A new report from the Intergovernmental Panel on Climate Change (IPCC) has served as a sobering wake up call to the world. Authored by a group of 234 scientists from 66 countries, the report warns that we have very little time to deliver the emission cuts we need to prevent the worst impacts of climate change.
Here are five key takeaways from the report:
Global temperatures are hotter than ever, and likely to exceed 1.5°C by 2040
The report has found that temperatures have already risen to 1.1°C above pre-industrial levels over the last century. If it continues at this rate, the global temperature is projected to increase by more than 1.5°C between 2030 and 2052. This means that the pathway laid out in the Paris Agreement is slipping out of reach.
According to climate models, an increase of 1.5°C will see more of the heat waves and rising sea levels that we are currently experiencing, while a 2°C increase would be far more extreme.
This isn’t new information: an IPCC report in 2018 showed the advantages of staying under the 1.5°C limit. It also warned that if carbon emissions weren’t halved by 2030, that limit would be reached between 2030 and 2052. The latest report re-affirms this, warning that if immediate action isn’t taken, we will reach 1.5°C in around a decade.
Extreme weather events are now officially linked to global warming
Perhaps one of the most promising takeaways from the report is the significant progress made in climate science during the past century. Just 20 years ago, it was not yet possible to officially attribute weather events to rising global temperatures. Now, that link can be proven in real-time thanks to rapidly evolving technology.
While flooding and heatwaves are naturally occurring events, the link between global warming and the frequency and intensity of these events is indisputable. Over the past several years we have seen destructive wildfires, devastating heat waves and massive floods. As temperatures rise, these calamities are only projected to get worse. This is detrimental to all parts of the world, but especially so in developing nations where weather conditions are already volatile.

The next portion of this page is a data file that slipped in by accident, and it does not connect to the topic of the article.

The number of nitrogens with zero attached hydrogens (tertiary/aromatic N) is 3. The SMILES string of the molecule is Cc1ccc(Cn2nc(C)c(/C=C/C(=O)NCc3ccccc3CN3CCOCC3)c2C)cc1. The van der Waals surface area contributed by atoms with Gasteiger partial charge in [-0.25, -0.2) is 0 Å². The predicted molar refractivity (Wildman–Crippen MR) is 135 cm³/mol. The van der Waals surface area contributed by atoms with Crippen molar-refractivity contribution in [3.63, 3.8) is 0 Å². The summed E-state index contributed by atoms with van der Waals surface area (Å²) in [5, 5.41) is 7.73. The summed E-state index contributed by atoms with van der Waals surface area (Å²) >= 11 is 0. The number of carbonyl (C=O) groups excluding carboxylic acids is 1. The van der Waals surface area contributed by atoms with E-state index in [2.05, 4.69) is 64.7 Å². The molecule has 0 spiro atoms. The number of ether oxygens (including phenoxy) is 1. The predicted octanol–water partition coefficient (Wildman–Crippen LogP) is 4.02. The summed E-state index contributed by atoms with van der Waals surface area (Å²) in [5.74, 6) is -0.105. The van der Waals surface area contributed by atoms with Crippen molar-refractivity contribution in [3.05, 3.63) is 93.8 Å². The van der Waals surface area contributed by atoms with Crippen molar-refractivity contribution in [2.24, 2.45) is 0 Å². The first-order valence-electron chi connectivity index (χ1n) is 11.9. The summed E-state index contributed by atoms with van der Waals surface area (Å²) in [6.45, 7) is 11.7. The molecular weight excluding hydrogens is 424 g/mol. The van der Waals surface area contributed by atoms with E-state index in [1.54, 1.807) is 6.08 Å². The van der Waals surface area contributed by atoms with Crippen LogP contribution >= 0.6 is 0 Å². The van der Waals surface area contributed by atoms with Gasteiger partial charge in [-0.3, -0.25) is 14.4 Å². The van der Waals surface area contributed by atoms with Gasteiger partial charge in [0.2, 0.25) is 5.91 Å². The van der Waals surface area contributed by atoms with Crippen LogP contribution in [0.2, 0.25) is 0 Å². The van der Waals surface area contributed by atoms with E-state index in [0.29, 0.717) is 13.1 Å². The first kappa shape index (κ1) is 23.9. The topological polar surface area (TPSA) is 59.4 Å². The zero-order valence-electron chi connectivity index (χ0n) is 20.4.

Scientists have a better understanding of how temperatures respond to greenhouse gas emissions
Thanks to the evolution of climate science technology and our enhanced understanding, the IPCC can provide more accurate temperature projections. While these assessments are grim at best, they provide a better understanding of how industrial emissions impact the climate. This could prove crucial in the fight against climate change.
The report also calls on policy makers to focus their attention on other greenhouse gases, besides carbon. Echoing a UN report released in May, the IPCC says that slashing methane emissions could have a significant impact on both air quality and warming. This is because methane has about 80 times the warming power, as compared with CO2.
Humans are to blame
According to the new report, there is now ‘unequivocal’ evidence that humans are to blame for global warming. This is a much stronger sentiment than the IPCC’s report in 2013, which said that humans were only the ‘dominant cause’.
While many already attributed global warming to human impact on the planet, this crystal-clear evidence will hopefully go a long way when it comes to policy making.
Not all hope is lost – but recovery will take time
While the new IPCC report is alarming, it isn’t without hope. The good news is that scientists have a better idea of what will work. With more accurate projections and a clearer picture of what the future holds if temperatures continue to rise, policy makers are better equipped to drive change. But this change needs to happen now.
If there is one key takeaway from this new IPCC report, it is the urgency of the situation we are in. The climate emergency has reached unprecedented proportions, and immediate change is required to avoid further climate-related disasters.
But the report also makes clear that even if rapid global decarbonisation takes place, it will take decades for the planet to recover. This doesn’t mean that we won’t see shorter term benefits, such as improved air quality. But it may take twenty to thirty years for global temperatures to stabilise.
Some damage though, cannot be undone. According to the report, sea levels will continue to rise despite decarbonisation efforts. The important thing to keep in mind is that we could see a gradual rise if we do not act now. This is not insignificant, but certainly not as scary as a multi-metre rise if we pass a 2°C temperature increase.
Where Monarch comes in
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To learn more about our sustainable solutions, contact us at Monarch today.